Update: The death toll for the Maui fires has increased..
At least six people were killed on the Hawaiian island of Maui astore through the area, Maui Mayor Richard Bissen Jr. announced. Hundreds of buildings have also been damaged or destroyed.
"We are still in a search and rescue mode, and so I don't know what will happen to that number," Bissen said.
The mayor didn't provide details about the circumstances surrounding the deaths, saying the death toll was confirmed just before a news conference with officials. He said several other people were unaccounted for but may be people who are in vehicles who haven't gone into a shelter.
Over 2,100 people were using the five shelters that have been opened on the island, and some of them — along with a number of hotels — lost power, Bissen said.
Acting Gov. Sylvia Luke told reporters that some shelters were "overrun" and tourists, who were still arriving on Maui Wednesday morning, were discouraged from going to the island.
"This is not a safe place to be," Luke said. "... We have resources that are being taxed."
There was one bit of encouraging news: The National Weather Service canceled its Red Flag wildfire warning and high wind advisory for all of Hawaii Wednesday night.
The blazes drove people to jump into a harbor to escape flames and smoke and forced people to evacuate earlier on Wednesday, authorities said. The Coast Guard said it rescued 14 people in the town of Lahaina who turned to its harbor for refuge, and all were in stable condition. Officials said Wednesday that hospitals on the island were treating burn and smoke inhalation patients.
Fire was widespread in Lahaina, a tourist town with a population of 12,000 on the northwestern tip of Maui.
Maui county officials reported Wednesday afternoon that at least 271 structures have been damaged or destroyed in the wildfires in Lahaina.
"Widespread damage to the West Maui town, the harbor and surrounding areas are being documented," the county said in a statement.
Gov. Josh Green, who is traveling and was expected to be back in the state Wednesday night, said in a statement that much of the town "has been destroyed and hundreds of local families have been displaced."
Maui County tweeted that multiple roads were closed with a warning: "Do NOT go to Lahaina town." Traffic has been very heavy as people try to evacuate and officials asked people who weren't in an evacuation area to shelter in place to avoid adding to the traffic, County of Maui spokesperson Mahina Martin told the Associated Press in a phone interview early Wednesday.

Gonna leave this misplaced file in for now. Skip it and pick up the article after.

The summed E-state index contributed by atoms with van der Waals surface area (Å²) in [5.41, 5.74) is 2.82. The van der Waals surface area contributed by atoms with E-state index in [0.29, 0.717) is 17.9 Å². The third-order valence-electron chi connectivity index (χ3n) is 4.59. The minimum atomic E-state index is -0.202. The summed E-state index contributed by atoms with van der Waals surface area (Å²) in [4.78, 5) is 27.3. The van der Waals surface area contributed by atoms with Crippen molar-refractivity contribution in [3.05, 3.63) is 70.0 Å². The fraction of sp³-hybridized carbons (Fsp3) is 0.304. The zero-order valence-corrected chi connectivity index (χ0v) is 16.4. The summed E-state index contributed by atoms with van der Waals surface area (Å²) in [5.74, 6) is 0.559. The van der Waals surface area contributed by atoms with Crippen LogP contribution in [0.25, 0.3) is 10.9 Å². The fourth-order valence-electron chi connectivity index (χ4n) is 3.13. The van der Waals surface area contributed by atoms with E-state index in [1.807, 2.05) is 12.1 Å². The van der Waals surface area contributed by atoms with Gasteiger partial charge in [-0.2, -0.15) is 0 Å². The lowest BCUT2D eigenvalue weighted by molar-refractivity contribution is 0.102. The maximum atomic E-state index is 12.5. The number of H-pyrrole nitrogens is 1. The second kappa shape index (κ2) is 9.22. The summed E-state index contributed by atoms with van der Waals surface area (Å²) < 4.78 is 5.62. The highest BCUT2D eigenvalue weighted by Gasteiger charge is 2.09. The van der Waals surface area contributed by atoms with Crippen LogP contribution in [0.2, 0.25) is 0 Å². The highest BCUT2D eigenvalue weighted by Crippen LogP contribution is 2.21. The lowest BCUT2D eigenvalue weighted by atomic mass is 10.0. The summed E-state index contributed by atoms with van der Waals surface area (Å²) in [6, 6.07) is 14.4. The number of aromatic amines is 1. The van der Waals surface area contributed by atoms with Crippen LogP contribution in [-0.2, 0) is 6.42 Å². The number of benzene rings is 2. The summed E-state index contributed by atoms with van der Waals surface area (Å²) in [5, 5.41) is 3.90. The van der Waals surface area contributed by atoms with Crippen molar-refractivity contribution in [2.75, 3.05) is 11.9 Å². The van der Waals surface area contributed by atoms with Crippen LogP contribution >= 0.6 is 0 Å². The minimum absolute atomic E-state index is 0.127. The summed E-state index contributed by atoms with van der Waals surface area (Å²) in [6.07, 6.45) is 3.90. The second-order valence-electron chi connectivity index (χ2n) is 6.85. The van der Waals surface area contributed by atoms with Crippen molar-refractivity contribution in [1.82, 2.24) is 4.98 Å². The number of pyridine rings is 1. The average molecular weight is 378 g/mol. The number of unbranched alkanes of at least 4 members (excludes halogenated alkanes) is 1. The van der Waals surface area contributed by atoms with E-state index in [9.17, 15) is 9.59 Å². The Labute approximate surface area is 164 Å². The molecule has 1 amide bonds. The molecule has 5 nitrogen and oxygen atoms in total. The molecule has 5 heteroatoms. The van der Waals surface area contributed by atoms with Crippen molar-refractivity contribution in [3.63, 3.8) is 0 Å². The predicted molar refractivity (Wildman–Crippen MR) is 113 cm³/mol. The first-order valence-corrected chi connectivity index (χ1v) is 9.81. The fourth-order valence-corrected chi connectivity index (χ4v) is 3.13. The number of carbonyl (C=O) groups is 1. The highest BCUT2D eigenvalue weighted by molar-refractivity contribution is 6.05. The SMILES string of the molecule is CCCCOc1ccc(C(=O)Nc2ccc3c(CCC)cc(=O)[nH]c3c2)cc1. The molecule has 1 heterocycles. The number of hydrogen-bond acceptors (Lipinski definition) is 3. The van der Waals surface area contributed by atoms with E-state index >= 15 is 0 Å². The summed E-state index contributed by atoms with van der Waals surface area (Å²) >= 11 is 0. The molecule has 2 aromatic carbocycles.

Officials issued an island-wide request Wednesday morning for people to conserve water to reduce demand and extend existing supplies as firefighters battled the blazes.
Photos posted by the county overnight showed a line of flames blazing across an intersection and leaping above buildings in the town center that dates to the 1700s and is on the National Register of Historic Places.
Six patients were flown from Maui to the island of Oahu on Tuesday night, said Speedy Bailey, regional director for Hawaii Life Flight, an air-ambulance company. Three of them had critical burns and were taken to Straub Medical Center's burn unit, he said. The others were taken to other Honolulu hospitals. At least 20 patients were taken to Maui Memorial Medical Center, he said. He had not heard of any deaths.
Authorities said earlier Wednesday that a firefighter in Maui was hospitalized in stable condition after inhaling smoke.
Luke had told CNN that the hospital system on the island "was overburdened with burn patients, people suffering from inhalation."
"The reality is that we need to fly people out of Maui to give them burn support," Luke said.
"911 is down. Cell service is down. Phone service is down. And that's been part of the problem," she said.
Luke, the state's lieutenant governor, issued an emergency proclamation on behalf of Green and activated the Hawaii National Guard.